QOTD: Terrible Nineties Sports Car Design From Europe?

Corey Lewis
by Corey Lewis
qotd terrible nineties sports car design from europe

On last Wednesday’s Question of the Day post, we began our examination of terrible styling on sporty cars of the 1990s. First up was America, and the oft-fiddled Mercury Cougar. This week we turn our attention to Europe, and sporty designs from across the ocean that didn’t quite work.

Let’s review the rules. They’re the same as last week, except more continental:

  1. All selections must be model years 1990 to 1999.
  2. Picks must be from a European manufacturer, even if sourced from an import.
  3. Any body style is eligible as long as it’s sporty.

My selection for bad design comes from a brand which largely avoided pitfalls with their sophisticated and slab-sided designs in the Nineties. But no OEM is immune from bad styling decisions, to wit:

The SLK-Class was a new offering from Mercedes-Benz, in the So Hot Right Now compact roadster class. It had no predecessor, as before the early Nineties Mercedes never showed much interest in catering to the whims of the general public ⁠— the sort of people who leased vehicles. But times were changing.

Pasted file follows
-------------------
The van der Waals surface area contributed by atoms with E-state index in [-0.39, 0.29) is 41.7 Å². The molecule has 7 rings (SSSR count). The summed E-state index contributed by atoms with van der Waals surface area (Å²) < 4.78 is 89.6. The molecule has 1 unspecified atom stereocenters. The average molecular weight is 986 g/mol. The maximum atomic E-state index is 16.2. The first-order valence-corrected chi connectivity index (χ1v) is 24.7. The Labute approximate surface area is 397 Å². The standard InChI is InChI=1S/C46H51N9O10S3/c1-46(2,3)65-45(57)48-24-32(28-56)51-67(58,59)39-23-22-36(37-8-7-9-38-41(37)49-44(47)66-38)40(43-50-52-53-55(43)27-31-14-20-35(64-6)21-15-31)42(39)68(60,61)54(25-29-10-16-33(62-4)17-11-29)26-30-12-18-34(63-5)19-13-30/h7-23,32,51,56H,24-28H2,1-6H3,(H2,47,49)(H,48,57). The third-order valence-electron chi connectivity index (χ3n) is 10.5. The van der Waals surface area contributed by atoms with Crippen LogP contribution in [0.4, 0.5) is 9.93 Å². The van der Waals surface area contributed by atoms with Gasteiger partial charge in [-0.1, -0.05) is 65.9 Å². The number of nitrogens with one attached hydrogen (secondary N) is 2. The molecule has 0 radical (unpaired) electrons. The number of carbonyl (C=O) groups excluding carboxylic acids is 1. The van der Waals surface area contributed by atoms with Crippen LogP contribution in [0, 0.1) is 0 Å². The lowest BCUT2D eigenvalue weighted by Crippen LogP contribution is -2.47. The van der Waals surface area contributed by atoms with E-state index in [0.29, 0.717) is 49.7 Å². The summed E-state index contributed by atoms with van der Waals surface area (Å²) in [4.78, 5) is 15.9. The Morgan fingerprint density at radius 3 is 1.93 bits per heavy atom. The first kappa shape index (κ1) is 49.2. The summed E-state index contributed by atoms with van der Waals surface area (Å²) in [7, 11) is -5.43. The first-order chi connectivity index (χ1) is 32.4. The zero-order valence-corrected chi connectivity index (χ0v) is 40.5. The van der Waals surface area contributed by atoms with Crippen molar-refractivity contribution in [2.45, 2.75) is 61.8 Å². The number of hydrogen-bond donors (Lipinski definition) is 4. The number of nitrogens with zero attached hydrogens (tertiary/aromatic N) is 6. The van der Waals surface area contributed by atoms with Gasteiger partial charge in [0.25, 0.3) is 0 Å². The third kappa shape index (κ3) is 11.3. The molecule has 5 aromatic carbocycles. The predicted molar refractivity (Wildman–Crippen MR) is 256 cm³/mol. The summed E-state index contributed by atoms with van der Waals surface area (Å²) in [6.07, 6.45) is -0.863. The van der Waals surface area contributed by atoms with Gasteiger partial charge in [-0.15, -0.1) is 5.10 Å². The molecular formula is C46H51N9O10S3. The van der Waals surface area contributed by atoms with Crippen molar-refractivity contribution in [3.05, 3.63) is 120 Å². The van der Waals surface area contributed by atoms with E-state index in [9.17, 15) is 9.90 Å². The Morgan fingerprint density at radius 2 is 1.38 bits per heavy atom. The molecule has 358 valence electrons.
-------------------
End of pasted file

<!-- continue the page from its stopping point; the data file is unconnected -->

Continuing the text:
SLK entered production in 1996, riding on a shortened version of the C-Class, the company’s cheapest sedan platform. It had the correct roadster layout, with engine at the front and driven wheels at the rear. Engines were of inline-four or V6 variety, and power was increased in both engines via optional supercharging. A folding metal arrangement was the only roof offered.

The layout and power weren’t an issue, but the styling was. The SLK attempted to carry an amalgamation of styling cues. The front end was an interpretation of the company’s pinnacle offering, the S-Class coupe. The rear was contemporary C-class adjacent, with tail lamps previewed the C-Class that debuted five years later. The whole car was 157 inches long, its piecemeal appearance not aided by stumpy proportions.

SLK interiors didn’t fare much better, especially on early models. Weird shapes (Mercedes’ worst airbag wheel) paired with cheap looking materials, and analog gauges looked sun faded right from the factory. Faux carbon fiber trim was liberally applied. Updates to the SLK occurred along the way, and the model earned a successor in 2005. By then the Nineties design of the first generation was very tired, and it’s only gone downhill since.

What are your picks for bad European sports car styling from the Nineties?